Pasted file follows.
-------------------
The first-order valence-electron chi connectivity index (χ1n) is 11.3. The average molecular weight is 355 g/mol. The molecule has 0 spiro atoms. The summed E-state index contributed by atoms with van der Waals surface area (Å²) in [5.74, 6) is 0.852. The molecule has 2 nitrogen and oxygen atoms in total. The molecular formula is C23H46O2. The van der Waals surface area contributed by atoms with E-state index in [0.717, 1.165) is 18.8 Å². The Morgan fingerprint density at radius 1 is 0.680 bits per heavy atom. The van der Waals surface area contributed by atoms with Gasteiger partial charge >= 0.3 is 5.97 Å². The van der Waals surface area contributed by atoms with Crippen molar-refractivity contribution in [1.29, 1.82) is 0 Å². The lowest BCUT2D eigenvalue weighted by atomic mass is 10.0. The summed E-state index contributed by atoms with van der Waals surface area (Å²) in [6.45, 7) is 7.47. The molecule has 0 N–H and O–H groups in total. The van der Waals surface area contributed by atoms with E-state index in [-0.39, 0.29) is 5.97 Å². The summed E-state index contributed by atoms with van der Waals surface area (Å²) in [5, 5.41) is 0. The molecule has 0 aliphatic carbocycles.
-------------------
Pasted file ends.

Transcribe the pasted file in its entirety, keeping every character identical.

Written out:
The first-order valence-electron chi connectivity index (χ1n) is 11.3. The average molecular weight is 355 g/mol. The molecule has 0 spiro atoms. The summed E-state index contributed by atoms with van der Waals surface area (Å²) in [5.74, 6) is 0.852. The molecule has 2 nitrogen and oxygen atoms in total. The molecular formula is C23H46O2. The van der Waals surface area contributed by atoms with E-state index in [0.717, 1.165) is 18.8 Å². The Morgan fingerprint density at radius 1 is 0.680 bits per heavy atom. The van der Waals surface area contributed by atoms with Gasteiger partial charge >= 0.3 is 5.97 Å². The van der Waals surface area contributed by atoms with Crippen molar-refractivity contribution in [1.29, 1.82) is 0 Å². The lowest BCUT2D eigenvalue weighted by atomic mass is 10.0. The summed E-state index contributed by atoms with van der Waals surface area (Å²) in [6.45, 7) is 7.47. The molecule has 0 N–H and O–H groups in total. The van der Waals surface area contributed by atoms with E-state index in [-0.39, 0.29) is 5.97 Å². The summed E-state index contributed by atoms with van der Waals surface area (Å²) in [5, 5.41) is 0. The molecule has 0 aliphatic carbocycles.